A colleague of mine — who is equally enthralled with imagination, curiosity, wonder, and creativity — shared this article with me. It’s a nice article, with things that made me go “Hmmm…” as well as ideas I definitely want to work with my girls.
My only tsk moment happened when I re-read the article for this post and noticed the subtitle is “Three strategies for helping upper elementary and middle school students develop their mind’s eye.” Perhaps the author thought lower elementary and early childhood children don’t need to have strategies to stir their imaginations. Perhaps she thought her strategies were beyond their young minds.
My experience says nothing could be farther from the truth! (If you’ll allow me to be a bit hyperbolic!) My Kindergarteners enjoy using their imagination, and they benefit from language that values and encourages it, as well as strategies to use it in new ways in their learning and life. So, that said, I hope all grades will give the article a read.
The author of the article, Diana Rivera, studies imagination in the field of psychology. Who even knew you could do that? I think it’s fabulous, but I had no idea! Now that I do, I’m going to be doing a bit more research!
Anyway, I like her suggestions for “stirring students’ imagination.” I will definitely be using her thoughts to enhance my own practice of stirring my students’ imagination. But first, I allowed her ideas to stir my imagination!
I was prepping a read aloud and connected project. I love the Gus Gordon picture picture book — Herman and Rosie. and had decided to use that for my read aloud. I discovered this amazing AUSLAN online reading of the book. If you do nothing else, watch the video, and read along with the book as it shows in the background. It’s really a joy.
I wondered what to do as a project. I’m not one for specific “do this” kind of projects, and everything I thought of left me a little blah. Then I received and read Diana’s article.
Dare I just let the girls use their imagination? Did I trust them, and me, and the process that much? What if it didn’t work out? What if they were disappointed?
I took a breath, or more precisely let out a big sigh, and thought “What’s the worst that can happen?” They may not enjoy my idea. They may not be able to imagine anything they would like to create. I may be disappointed in myself fi I cannot help them imagine, create and have fun. I may have to say, “”It’s an experiment, and sometimes experiments don’t work out as planned — at least not on the first try.”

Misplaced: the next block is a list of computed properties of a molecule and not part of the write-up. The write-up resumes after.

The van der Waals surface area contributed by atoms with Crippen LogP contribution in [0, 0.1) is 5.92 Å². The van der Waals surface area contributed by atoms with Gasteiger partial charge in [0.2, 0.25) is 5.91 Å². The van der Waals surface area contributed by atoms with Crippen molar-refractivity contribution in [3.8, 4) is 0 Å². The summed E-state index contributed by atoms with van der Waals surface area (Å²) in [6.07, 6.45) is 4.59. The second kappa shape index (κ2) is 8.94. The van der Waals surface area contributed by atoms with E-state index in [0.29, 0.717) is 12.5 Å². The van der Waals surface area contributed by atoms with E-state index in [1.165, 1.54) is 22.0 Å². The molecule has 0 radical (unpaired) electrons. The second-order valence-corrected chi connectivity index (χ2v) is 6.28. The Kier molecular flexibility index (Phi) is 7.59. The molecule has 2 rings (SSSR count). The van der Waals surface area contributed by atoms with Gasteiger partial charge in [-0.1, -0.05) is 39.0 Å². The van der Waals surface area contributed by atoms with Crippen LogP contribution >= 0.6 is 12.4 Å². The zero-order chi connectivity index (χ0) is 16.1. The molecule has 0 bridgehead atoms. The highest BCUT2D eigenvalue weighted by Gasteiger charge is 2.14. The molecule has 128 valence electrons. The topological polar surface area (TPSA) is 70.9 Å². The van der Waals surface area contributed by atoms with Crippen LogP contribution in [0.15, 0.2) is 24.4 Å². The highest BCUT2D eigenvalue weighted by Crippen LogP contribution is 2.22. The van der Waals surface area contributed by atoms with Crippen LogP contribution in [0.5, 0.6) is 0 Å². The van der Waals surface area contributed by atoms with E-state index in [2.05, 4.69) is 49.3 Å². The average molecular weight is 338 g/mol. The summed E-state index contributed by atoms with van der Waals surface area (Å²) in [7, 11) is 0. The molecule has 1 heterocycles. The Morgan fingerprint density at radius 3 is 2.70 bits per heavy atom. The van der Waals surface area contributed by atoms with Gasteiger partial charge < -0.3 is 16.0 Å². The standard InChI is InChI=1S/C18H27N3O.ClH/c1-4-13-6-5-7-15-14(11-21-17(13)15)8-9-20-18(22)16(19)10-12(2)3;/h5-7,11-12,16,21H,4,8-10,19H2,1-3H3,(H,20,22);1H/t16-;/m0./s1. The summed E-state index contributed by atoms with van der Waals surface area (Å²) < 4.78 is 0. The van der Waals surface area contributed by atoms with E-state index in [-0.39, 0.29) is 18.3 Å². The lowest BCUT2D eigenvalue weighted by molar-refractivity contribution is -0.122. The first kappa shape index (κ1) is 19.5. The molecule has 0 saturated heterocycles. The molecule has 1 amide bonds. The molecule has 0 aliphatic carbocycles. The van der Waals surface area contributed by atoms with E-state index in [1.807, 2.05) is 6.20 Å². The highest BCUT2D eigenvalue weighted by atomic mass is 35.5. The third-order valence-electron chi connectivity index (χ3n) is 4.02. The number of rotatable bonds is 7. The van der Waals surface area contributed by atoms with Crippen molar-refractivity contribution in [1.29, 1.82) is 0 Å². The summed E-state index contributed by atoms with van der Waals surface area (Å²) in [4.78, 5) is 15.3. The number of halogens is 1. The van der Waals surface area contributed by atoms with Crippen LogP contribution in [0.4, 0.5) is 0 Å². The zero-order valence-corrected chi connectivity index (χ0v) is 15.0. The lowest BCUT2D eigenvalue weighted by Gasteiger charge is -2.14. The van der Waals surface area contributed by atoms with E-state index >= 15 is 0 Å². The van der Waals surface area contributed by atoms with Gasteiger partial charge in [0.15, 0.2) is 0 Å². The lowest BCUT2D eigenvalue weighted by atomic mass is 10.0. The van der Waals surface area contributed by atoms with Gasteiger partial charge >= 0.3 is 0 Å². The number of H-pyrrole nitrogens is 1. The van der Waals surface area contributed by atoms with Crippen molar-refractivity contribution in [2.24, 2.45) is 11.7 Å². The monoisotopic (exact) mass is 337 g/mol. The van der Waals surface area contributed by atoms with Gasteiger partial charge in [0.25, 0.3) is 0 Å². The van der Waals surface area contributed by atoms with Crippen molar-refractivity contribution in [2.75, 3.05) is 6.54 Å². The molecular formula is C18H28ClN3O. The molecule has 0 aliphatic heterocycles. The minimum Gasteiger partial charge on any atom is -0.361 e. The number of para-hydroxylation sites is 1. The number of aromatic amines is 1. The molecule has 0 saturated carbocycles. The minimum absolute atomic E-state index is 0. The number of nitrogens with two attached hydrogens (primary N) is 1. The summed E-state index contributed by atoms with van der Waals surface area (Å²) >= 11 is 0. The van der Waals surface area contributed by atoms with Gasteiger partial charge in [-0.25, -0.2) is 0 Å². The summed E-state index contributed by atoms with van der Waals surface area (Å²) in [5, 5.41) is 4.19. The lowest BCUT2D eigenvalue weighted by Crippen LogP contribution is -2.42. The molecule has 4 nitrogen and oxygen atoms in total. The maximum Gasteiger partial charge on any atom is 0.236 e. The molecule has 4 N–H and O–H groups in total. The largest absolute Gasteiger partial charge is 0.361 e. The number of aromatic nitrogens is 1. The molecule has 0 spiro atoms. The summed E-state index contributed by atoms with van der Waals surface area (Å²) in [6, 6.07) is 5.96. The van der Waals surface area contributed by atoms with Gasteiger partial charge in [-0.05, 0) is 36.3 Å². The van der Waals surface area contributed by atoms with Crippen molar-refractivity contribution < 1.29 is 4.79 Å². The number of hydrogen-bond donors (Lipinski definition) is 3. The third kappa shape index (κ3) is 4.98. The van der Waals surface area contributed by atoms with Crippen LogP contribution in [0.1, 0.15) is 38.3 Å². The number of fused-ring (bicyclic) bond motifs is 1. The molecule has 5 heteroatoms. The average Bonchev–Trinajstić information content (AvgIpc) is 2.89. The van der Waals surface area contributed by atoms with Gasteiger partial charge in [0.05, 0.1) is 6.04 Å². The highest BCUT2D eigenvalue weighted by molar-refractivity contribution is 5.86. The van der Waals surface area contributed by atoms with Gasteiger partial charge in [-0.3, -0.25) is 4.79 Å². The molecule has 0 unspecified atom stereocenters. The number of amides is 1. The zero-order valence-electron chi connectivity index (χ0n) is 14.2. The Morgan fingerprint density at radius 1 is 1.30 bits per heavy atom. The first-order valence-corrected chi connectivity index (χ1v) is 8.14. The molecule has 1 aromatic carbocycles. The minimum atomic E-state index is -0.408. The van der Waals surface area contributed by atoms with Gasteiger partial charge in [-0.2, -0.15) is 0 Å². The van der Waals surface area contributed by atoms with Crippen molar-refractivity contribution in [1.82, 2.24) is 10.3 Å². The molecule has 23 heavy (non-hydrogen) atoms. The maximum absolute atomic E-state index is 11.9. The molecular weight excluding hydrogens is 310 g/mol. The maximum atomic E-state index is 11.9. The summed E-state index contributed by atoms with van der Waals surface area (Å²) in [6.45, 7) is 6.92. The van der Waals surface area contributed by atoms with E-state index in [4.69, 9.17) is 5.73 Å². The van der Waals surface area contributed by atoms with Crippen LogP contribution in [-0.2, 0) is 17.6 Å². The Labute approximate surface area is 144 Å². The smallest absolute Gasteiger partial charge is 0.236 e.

So with really nothing to lose, and lots to gain, I decided to give it a go!
It was fantabulous!!! At first they seemed a bit perplexed as I explained the project.
Them: “What are we doing for project?”
Me: “We’re going to use our imaginations and think of what we might create that has a connection to Herman and Rosie.”
Them: “But what are we going to make?”
Me: “I don’t know! We have to think about it. Use your imagination. What can you think of in your brain that we could make?”
Them: silence …
Me: “It could be anything. Maybe we want to imagine a place we’d explore and make a map like the one in Herman and Rosie. Maybe we like to sing so we’d make something for singing.”
One of them: “Maybe we can make musical instruments!”
Me: “That is an awesome idea. We can make musical instruments!
Them: “Musical instruments? We can make musical instruments?!”
Me: “Sure. Let’s give it a go.”
It was a beautiful day so we moved outside to our play area. Several girls crowded around the table and set work. As they worked they had to also problem solve how to keep the papers from flying away — it was beautiful because of a rather strong breeze.
The first to make a guitar brought it to me.
Her: “How do I get inside it?”
Me: I was stumped. “Get inside it?”
Her: “Yeah,” she said, as her fingers moved along the string lines she had created, “Inside it. So I can play it.”
Me:”Oh! You want strings?!!”
Me: “Wait right there!” I hurried inside to get a pack of rubber bands and some more cutting tools.
We worked together to decide on the number of strings she wanted, and the number of strings that could fit on her guitar. We problem solved — adding popsicle sticks for strength and stability — when the strings caused the guitar to bend in half. Finally we basked in the glow of a mini working guitar.
As she strummed it, she looked at me and said, “Maybe tomorrow I’ll make a guitar pick.”
She wasn’t alone in her imagining and creating. Several others created instruments too. Many of them created guitars and my original young guitar inventor was able to act as expert and help them.
One of the next days as she was dismissing, she popped her head back into the room and asked “Why are so many people making guitars, Miss James?” “I’m not sure, but I think it’s because they really liked your idea, and your guitar.”
She didn’t say anything, just looked at me.
I continued, “What do you think? Do you think maybe you inspired them to create guitars?” A smile I will remember forever illuminated her face. She shyly shrugged, and left the room, aglow, saying “Maybe!”
Perhaps, along with asking myself “What’s the worst that could happen?” I should have also asked “What’s the best that could happen?”
Several remarkably wonderful best things that could happen were shown to me by all my creators — most especially the smiling, glowing girl.
We can imagine things and create them.
We can help each other.
We can inspire one another.
And best of all, we can learn that we are inspiring!